The popular debate is about “more” vs. “less” regulation. Regulation is not more or less, regulation is effective or ineffective, smarter or dumber, full of unintended consequences or well-designed, captured by industry or effective, based on rules or based on regulator whim, accountable or arbitrary, evaluated by rigorous cost benefit standards or by political winds, distorting economic activity or supporting it, and so forth.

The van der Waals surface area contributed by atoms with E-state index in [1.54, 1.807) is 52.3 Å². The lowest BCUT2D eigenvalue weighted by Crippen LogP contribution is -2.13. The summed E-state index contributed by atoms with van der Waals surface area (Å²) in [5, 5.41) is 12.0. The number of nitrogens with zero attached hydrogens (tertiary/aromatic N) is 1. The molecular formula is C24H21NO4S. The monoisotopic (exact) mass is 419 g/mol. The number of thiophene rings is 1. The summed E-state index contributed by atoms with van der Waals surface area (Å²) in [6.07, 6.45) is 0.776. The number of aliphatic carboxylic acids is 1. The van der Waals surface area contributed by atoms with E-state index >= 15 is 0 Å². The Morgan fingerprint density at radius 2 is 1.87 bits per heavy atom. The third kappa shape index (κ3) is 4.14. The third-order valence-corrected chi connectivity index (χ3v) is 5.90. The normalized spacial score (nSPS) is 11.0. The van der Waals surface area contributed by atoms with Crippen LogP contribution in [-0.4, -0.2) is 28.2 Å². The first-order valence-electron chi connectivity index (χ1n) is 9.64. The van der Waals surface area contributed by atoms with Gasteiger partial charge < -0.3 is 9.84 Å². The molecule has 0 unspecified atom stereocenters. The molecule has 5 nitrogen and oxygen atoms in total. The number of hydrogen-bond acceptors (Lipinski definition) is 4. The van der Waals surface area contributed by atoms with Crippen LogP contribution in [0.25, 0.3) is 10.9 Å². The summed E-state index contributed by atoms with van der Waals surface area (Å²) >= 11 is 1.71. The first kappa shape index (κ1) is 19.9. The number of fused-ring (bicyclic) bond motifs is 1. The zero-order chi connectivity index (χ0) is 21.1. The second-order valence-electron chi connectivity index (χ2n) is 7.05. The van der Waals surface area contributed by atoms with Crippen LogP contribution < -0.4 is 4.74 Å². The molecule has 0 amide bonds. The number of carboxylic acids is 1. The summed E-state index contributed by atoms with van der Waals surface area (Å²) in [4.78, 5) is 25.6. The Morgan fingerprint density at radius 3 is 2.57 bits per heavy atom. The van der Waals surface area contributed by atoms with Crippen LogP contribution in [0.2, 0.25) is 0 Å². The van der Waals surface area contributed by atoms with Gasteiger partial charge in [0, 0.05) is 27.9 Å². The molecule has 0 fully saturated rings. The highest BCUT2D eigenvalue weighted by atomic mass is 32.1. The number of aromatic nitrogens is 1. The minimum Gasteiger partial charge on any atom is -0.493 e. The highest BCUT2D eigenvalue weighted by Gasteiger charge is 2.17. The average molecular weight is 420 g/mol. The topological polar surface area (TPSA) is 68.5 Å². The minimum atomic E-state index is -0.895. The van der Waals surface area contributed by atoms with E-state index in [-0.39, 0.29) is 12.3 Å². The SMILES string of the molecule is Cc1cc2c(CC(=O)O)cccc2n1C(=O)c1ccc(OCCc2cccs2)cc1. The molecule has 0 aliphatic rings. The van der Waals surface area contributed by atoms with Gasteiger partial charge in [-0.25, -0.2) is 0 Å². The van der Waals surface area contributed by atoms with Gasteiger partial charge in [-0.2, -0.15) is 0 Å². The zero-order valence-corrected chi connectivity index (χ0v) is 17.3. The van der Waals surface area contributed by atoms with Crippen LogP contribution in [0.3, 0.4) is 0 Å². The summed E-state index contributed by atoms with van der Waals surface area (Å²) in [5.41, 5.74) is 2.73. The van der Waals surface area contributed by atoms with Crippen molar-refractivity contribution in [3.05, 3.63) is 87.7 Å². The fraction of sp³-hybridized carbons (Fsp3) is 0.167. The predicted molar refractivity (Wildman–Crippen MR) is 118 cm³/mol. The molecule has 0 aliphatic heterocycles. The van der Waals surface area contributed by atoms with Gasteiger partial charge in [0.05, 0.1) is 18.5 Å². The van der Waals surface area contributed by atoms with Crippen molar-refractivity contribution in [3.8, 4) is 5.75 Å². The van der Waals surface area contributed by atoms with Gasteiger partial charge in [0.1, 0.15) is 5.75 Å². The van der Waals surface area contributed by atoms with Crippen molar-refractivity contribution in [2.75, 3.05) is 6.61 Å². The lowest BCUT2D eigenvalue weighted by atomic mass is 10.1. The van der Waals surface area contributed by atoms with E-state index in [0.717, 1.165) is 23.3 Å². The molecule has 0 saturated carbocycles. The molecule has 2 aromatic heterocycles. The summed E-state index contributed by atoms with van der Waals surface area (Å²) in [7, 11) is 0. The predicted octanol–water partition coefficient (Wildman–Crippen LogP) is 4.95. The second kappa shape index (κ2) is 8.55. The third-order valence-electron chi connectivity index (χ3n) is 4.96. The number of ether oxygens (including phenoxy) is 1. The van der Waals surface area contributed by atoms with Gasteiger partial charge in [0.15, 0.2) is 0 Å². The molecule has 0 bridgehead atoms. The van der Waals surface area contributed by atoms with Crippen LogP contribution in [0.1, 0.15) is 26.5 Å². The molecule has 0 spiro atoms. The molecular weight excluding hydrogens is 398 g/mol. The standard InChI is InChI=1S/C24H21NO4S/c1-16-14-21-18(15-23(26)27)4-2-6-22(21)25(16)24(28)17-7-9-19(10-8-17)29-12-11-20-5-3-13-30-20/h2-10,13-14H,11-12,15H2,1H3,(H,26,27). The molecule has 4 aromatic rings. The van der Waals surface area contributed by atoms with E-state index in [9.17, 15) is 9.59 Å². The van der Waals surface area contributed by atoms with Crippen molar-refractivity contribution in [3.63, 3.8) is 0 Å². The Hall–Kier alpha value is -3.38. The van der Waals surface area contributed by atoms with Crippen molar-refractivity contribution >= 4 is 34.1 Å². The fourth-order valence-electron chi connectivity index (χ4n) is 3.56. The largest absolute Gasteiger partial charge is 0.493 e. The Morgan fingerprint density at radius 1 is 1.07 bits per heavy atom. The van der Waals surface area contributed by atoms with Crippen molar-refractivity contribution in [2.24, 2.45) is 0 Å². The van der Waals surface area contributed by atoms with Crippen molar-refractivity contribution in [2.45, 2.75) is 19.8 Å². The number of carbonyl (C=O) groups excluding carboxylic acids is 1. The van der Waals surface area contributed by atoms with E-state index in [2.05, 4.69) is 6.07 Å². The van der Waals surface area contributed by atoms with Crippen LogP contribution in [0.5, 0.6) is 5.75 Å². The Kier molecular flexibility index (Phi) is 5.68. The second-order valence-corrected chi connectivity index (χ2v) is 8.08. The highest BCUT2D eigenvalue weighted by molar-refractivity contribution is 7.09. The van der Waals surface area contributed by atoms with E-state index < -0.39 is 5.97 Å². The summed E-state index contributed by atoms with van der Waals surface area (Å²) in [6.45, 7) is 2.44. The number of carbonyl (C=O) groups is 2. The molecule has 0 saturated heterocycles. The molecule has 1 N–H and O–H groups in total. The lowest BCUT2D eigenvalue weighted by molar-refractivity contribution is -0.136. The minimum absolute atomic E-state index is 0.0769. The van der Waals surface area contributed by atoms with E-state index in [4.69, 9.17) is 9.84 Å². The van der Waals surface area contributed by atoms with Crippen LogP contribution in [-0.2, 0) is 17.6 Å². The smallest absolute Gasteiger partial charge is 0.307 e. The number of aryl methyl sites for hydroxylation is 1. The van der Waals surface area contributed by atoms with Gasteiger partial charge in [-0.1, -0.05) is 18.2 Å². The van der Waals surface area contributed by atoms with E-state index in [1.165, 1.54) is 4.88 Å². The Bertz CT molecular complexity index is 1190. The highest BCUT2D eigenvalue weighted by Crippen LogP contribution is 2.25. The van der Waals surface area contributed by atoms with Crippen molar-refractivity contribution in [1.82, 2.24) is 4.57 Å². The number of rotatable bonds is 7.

Like much else in America, our government works to cross purposes. It subsidizes debt with tax deductibility, deposit insurance, too big to fail guarantees, regulatory preference for holding short-term assets, liquidity rules, credit guarantees, Fannie and Freddie, the home mortgage interest deduction, community reinvestment act, student loan programs and so forth. And then it tries to regulate against using debt with bank asset regulation, stress tests, consumer financial protection, macro-prudential policy, and so on.